New York Times
: After a draining practice session, Alonzo Mourning and half of the Nets team, mostly second-unit players, were making their way through the final strides of a set of suicide drills, punishment for losing a contest to the rest of the team Thursday at the Champion Center, the team's practice facility. As Mourning trudged to the finish behind his teammates, already unhappy, he heard laughter from the players who were watching.
Mourning snapped in reaction to the frustration of the drills, the team's troubles on the court and the cavalier attitude he has perceived during the Nets' 5-6 start this season. Mourning stalked over to where the players were laughing and, in a profanity-laden diatribe, shouted in part: "This ain't funny. This is about winning."
Richard Jefferson, a third-year forward who was one of the players who were laughing, told Mourning that indeed it wasn't funny, it was "hilarious."
When Kenyon Martin, a fourth-year forward, jumped in by mocking Mourning's recent performance on the court and commenting that Mourning would not have to run if he would improve his rebounding, Mourning attacked Martin's leadership and toughness.
Mourning told Martin: "At least I'm out there on the court, not in the training room. I'm trying to make the best of my time."
"You can't be a leader in the trainer's room crying, `My ankle, my ankle,' " Mourning added, referring to the sprained ankle that sidelined Martin for five games. Martin responded by mocking Mourning, muttering, "My kidney, my kidney."
Mourning did not immediately react to that comment. But when the players separated into groups for the next part of practice, he suddenly charged toward Martin before being restrained by teammates as he yelled, using more profanity: "What did you say about my kidney? Don't talk about my kidney. I'll put you on your back."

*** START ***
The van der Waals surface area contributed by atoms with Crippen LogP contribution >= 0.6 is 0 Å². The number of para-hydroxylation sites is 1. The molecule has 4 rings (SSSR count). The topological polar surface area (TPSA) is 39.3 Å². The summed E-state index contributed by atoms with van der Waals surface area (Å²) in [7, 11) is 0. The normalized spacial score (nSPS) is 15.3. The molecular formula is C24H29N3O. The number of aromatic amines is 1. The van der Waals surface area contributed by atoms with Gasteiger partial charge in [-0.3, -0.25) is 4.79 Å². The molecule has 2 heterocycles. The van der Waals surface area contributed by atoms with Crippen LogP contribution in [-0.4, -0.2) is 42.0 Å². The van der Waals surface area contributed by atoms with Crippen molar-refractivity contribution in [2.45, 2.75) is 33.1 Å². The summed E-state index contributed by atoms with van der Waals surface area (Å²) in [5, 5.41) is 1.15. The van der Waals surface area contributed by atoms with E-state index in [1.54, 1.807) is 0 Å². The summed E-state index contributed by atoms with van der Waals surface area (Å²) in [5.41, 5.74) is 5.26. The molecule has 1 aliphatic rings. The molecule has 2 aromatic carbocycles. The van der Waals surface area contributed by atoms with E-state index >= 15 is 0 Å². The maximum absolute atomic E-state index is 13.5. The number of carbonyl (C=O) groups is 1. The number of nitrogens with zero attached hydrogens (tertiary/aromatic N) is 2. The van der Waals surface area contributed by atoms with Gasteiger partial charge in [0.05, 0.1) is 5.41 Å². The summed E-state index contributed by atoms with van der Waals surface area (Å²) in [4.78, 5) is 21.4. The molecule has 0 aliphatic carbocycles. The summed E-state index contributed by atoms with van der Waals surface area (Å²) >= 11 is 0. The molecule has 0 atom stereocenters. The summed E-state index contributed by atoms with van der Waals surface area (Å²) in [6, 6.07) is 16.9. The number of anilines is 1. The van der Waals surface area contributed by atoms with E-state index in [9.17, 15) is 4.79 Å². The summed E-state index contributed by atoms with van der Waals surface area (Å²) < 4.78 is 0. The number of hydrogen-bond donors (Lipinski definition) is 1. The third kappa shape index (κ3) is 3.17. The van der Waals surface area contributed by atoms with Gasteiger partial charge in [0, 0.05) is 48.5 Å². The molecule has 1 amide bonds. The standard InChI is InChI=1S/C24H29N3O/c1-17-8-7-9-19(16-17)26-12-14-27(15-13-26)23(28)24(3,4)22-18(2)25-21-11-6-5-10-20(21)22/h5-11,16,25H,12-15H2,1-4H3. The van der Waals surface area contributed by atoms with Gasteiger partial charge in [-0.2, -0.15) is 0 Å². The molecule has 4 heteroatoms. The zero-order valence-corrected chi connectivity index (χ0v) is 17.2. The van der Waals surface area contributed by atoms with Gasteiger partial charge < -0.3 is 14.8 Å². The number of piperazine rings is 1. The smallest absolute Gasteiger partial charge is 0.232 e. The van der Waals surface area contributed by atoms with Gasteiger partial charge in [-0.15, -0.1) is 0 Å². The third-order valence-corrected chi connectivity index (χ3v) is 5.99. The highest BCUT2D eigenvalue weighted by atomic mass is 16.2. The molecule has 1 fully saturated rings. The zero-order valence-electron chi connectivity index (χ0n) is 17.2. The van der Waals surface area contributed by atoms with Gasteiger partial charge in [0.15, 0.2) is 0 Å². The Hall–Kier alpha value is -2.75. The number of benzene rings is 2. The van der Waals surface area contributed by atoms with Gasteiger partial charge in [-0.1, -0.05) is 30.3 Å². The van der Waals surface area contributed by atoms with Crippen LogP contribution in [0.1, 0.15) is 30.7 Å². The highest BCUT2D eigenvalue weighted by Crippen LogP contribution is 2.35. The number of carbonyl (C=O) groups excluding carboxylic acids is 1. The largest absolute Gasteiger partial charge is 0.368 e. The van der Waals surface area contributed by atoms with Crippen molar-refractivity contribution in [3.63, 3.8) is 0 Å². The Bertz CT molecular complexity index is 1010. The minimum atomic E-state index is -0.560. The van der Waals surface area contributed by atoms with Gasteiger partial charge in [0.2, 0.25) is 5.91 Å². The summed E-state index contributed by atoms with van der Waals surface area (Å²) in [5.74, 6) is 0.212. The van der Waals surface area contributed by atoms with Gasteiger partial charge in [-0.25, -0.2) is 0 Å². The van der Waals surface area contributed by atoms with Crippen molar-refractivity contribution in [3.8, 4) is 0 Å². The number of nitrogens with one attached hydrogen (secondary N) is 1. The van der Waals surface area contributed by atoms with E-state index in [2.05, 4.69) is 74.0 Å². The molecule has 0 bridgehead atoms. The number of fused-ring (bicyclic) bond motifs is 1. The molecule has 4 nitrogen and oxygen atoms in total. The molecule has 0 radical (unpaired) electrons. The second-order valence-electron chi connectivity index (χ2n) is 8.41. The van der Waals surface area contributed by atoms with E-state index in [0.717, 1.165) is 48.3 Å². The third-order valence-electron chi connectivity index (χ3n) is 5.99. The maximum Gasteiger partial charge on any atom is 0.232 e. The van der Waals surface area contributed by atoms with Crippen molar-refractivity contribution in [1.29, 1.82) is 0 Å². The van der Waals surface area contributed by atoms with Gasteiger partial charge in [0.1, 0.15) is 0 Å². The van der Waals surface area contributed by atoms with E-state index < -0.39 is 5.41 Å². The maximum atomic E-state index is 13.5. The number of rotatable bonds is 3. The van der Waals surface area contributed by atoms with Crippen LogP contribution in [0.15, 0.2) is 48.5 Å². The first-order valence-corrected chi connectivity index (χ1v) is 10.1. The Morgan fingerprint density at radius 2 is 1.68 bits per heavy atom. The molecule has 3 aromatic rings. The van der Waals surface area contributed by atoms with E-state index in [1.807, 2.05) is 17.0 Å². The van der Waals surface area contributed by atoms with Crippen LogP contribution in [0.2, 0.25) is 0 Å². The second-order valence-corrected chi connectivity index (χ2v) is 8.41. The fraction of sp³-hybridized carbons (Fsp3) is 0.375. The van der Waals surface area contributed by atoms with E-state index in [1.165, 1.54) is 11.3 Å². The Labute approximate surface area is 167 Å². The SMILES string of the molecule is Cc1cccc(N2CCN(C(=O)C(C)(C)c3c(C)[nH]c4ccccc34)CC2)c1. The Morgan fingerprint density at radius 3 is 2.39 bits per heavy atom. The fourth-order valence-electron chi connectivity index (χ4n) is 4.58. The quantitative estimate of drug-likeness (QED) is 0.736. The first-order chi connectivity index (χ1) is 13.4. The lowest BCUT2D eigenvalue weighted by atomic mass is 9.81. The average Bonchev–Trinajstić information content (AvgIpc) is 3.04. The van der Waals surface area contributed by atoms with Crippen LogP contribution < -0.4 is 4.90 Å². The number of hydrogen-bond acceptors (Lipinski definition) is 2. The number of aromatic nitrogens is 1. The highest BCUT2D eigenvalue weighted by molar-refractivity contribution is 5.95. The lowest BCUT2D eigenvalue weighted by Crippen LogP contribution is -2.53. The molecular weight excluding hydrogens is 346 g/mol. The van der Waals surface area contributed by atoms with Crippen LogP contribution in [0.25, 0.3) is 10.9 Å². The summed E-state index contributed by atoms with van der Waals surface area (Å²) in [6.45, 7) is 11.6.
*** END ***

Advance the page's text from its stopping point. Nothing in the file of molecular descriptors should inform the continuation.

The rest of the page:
Teammates halted Mourning and kept him and Martin from getting close enough to come to blows. Meanwhile, Coach Byron Scott, who had watched from the far side of the court as the altercation began, stepped in front of Martin and spoke calmly to him.
The practice then resumed with Mourning and Martin not speaking to each other. The Nets' vice president for public relations, Gary Sussman, said later that neither player would be available to reporters.
Mourning had voiced his displeasure on Wednesday with the team's work ethic and attentiveness.
"I didn't expect it to be like this," Mourning, who has never played in the N.B.A. finals, said on Wednesday in reference to the Nets, the Eastern Conference champions the past two seasons. "I thought we'd come out strong and give more effort. Some guys work their whole careers and never get a chance to go to the finals."
Asked if he would have signed with the Nets if he knew how they would approach the beginning of this season, Mourning said, "Don't know."
"The guys were getting along great," said Thorn, who indicated that neither player would be punished. "Whatever happened in practice is part of practice. There was obviously no carryover. Everyone was in a festive mood and there were no problems at all."
Scott said that such heated exchanges do not happen often.
"I don't know if it's once a year; it's not once a week," he said. "It's not once a year, either. I'm not upset about it."